Researchers from Vanderbilt University Medical Center (VUMC) are conducting a clinical trial to determine whether nasal saline irrigations can reduce viral shedding and symptoms in patients with COVID-19.

Prior studies have shown that using simple, over-the-counter nasal saline irrigations can decrease viral shedding in upper respiratory infections — including other coronaviruses — helping patients feel better, resolving symptoms in less time and potentially reducing transmissibility of the virus.

“Much of the focus early in the fight against this virus centered around hand hygiene, but as an otolaryngologist, I found that hardly anyone talked about nasal hygiene. Several studies have identified the nasal cavity and nasopharynx as the primary sites of viral entry, replication and expulsion, which made me think: Why don’t we wash our nose like we wash our hands?” said Kyle Kimura, MD, fourth-year resident in the Department of Otolaryngology-Head and Neck Surgery and principal investigator for the study.

“The principle behind good hand hygiene is that rinsing with soap and water can remove viral particles before they can infect yourself or spread to others. I wanted to see if we could apply the same concept in the nose with nasal irrigations to potentially wash away the virus before it can really take hold.”

While many medications and treatments have been proposed for COVID-19, there has not yet been a study targeting intervention within the nasal cavity, which is often where a patient first comes into contact with the virus, where the viral load is highest, and where the virus is most likely to exit the body when a person coughs, sneezes or breathes.

Justin H. Turner, M.D. (Vanderbilt Photo / Lauren Holland)

“There are other trials that are ongoing and that have been completed for COVID-19 treatments, but most of them are for pharmaceuticals, and in many cases, they’re very expensive. This is something that’s considered affordable, is available without a prescription, is easy to do and has few side effects,” said Justin Turner, MD, PhD, associate professor of Otolaryngology-Head and Neck Surgery at VUMC and the study’s director.

“If it has some significant effect on symptoms or disease resolution, or if it has the potential to reduce transmissibility of the virus, then it’s something that would be easy to incorporate into the population at large.”

The trial is already close to meeting its enrollment goal of more than 100 participants with COVID-19.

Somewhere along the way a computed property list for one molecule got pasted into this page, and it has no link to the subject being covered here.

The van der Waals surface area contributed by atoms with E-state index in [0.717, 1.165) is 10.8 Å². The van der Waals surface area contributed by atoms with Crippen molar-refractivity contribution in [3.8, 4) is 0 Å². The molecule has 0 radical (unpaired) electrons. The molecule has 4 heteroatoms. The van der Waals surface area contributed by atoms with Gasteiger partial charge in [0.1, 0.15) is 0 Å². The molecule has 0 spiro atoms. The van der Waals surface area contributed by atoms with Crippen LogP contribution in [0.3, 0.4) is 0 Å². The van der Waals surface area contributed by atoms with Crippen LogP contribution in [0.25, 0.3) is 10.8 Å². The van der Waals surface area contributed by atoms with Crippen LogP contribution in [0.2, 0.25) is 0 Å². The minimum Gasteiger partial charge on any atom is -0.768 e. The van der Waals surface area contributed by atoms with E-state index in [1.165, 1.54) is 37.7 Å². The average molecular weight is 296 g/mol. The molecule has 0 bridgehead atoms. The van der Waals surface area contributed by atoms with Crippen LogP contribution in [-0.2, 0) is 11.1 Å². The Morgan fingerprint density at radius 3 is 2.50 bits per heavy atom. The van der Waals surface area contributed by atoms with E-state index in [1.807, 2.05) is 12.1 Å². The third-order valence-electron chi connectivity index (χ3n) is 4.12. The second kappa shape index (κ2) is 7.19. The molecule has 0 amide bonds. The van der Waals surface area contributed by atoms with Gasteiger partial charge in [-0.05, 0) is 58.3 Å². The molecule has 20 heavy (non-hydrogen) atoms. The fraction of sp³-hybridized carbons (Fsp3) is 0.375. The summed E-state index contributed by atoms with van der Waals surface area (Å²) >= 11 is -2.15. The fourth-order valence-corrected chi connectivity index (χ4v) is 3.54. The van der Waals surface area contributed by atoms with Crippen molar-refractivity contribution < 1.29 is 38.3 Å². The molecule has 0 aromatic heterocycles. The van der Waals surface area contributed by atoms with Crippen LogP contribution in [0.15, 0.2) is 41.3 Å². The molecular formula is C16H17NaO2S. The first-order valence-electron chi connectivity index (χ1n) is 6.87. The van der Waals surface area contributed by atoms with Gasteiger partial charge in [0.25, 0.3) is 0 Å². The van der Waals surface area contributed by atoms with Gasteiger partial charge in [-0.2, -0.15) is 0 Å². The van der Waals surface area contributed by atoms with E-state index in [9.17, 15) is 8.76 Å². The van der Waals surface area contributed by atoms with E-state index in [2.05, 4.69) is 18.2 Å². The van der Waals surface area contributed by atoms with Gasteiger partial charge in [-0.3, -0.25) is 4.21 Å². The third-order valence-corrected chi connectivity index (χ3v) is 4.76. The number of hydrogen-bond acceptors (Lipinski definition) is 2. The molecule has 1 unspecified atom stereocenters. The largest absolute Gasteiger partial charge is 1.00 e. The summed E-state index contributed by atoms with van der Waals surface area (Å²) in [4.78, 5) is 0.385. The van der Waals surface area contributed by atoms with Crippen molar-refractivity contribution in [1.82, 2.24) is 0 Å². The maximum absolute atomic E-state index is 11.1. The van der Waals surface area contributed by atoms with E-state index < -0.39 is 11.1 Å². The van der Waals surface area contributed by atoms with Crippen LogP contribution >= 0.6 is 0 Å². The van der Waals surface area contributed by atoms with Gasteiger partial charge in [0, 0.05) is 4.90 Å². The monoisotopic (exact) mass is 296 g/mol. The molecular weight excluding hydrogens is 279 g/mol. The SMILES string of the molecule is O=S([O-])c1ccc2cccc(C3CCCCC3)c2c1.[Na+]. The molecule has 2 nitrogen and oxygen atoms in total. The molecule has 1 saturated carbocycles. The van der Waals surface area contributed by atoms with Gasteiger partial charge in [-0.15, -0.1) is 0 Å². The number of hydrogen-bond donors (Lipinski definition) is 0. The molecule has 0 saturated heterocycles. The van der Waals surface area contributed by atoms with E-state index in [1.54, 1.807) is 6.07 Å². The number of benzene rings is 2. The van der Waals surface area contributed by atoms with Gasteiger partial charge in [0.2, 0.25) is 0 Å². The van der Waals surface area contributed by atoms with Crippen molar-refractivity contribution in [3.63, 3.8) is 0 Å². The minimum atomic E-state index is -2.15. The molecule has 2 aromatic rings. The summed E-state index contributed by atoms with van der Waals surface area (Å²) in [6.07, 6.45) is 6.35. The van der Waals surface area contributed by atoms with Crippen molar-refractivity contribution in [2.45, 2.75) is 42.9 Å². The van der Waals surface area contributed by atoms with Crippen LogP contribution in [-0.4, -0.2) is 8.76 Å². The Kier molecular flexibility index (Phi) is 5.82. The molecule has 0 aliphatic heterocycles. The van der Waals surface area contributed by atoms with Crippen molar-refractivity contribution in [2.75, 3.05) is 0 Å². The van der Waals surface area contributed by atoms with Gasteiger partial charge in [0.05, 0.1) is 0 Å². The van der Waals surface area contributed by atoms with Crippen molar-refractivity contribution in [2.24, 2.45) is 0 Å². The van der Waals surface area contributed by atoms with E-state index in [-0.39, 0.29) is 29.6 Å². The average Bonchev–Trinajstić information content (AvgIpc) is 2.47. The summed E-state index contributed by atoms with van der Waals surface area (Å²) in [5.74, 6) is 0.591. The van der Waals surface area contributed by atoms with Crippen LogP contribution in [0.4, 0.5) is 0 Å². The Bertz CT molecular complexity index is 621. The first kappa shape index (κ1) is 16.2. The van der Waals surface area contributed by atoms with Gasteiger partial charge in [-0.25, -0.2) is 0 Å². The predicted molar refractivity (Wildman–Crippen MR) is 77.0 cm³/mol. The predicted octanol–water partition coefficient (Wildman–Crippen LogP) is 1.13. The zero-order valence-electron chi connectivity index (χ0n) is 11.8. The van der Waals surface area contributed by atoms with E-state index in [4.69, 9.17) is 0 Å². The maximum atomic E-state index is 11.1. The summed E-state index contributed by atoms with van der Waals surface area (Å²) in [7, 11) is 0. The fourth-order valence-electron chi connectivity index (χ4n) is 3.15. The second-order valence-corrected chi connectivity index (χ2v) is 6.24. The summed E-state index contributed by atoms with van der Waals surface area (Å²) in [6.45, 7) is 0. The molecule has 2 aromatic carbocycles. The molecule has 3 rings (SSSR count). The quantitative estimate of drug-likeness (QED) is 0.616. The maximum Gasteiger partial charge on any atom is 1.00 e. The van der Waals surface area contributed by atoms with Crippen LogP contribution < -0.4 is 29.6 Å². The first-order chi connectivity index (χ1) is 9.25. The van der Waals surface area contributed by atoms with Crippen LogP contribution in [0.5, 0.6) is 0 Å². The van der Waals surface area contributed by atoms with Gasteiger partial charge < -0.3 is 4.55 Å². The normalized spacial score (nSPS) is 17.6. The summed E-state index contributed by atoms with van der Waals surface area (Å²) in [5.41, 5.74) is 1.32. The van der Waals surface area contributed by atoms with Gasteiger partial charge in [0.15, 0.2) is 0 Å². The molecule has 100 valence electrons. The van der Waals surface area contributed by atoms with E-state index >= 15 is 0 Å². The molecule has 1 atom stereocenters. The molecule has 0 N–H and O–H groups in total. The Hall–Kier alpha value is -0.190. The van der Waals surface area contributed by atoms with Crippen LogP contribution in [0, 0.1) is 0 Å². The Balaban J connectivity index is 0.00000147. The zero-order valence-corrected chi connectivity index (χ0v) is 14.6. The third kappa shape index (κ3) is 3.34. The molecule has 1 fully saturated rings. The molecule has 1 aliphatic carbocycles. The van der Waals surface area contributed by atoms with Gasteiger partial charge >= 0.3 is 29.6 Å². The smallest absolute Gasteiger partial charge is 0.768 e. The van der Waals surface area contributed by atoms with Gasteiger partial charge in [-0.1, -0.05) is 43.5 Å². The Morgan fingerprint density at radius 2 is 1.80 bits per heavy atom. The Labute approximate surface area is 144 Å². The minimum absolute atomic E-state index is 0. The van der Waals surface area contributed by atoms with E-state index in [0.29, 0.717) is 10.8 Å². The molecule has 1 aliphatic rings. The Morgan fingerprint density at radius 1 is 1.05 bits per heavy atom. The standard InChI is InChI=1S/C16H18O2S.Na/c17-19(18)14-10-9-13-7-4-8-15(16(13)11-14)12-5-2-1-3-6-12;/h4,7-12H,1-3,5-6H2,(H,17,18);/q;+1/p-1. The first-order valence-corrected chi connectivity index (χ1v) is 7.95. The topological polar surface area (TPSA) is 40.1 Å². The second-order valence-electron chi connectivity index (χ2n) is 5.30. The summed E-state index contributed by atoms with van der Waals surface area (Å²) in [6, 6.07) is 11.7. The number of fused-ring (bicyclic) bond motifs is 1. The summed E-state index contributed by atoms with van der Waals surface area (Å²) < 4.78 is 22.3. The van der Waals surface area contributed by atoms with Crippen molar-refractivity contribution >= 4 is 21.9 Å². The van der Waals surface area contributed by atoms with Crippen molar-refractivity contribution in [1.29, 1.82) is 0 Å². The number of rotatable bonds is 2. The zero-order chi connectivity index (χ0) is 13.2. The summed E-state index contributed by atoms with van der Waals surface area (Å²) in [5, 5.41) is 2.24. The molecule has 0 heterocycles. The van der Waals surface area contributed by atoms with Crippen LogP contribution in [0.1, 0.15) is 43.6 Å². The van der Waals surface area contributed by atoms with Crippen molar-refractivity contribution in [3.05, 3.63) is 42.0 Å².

Participants are randomized into three groups: a control group that receives no intervention, a group that receives nasal saline irrigations twice per day, and a group that receives nasal saline irrigations plus half a teaspoon of baby shampoo (which acts as a surfactant, potentially helping to kill the virus) twice per day.

Participants are followed for 14-21 days and self-swab their nose every few days so the researchers can examine their viral load. They also keep a daily symptom diary noting their temperature and symptom severity.

Aside from collecting data on the effectiveness of the nasal treatments, the researchers are examining participants’ nasal swabs as part of a separate study funded by the National Institutes of Health (NIH) to learn more about disease progression, the impact of co-infections and the association between nasal viral load and the severity of symptoms.

The researchers will also examine changes the virus causes to the nasal microbiome, when the virus clears and who is more likely to transmit the virus to others by following participants’ household contacts to see if they also develop the disease.

“This study epitomizes personalized health — the backbone of Vanderbilt’s philosophy of patient care. Indeed, the personalized health can be expanded to population health — with an effective, safe and inexpensive option — we hope, depending on the test results,” said Roland Eavey, MD, Guy M. Maness Professor and chair of Otolaryngology and director of the Vanderbilt Bill Wilkerson Center.

This research is supported by grant AI142321. Additional collaborators include Suman Das, PhD, associate professor of Medicine in the Division of Infectious Diseases.

This article has been republished from Out & About Nashville, and was part of a series of first-person pieces written by the late Bobbi Williams.

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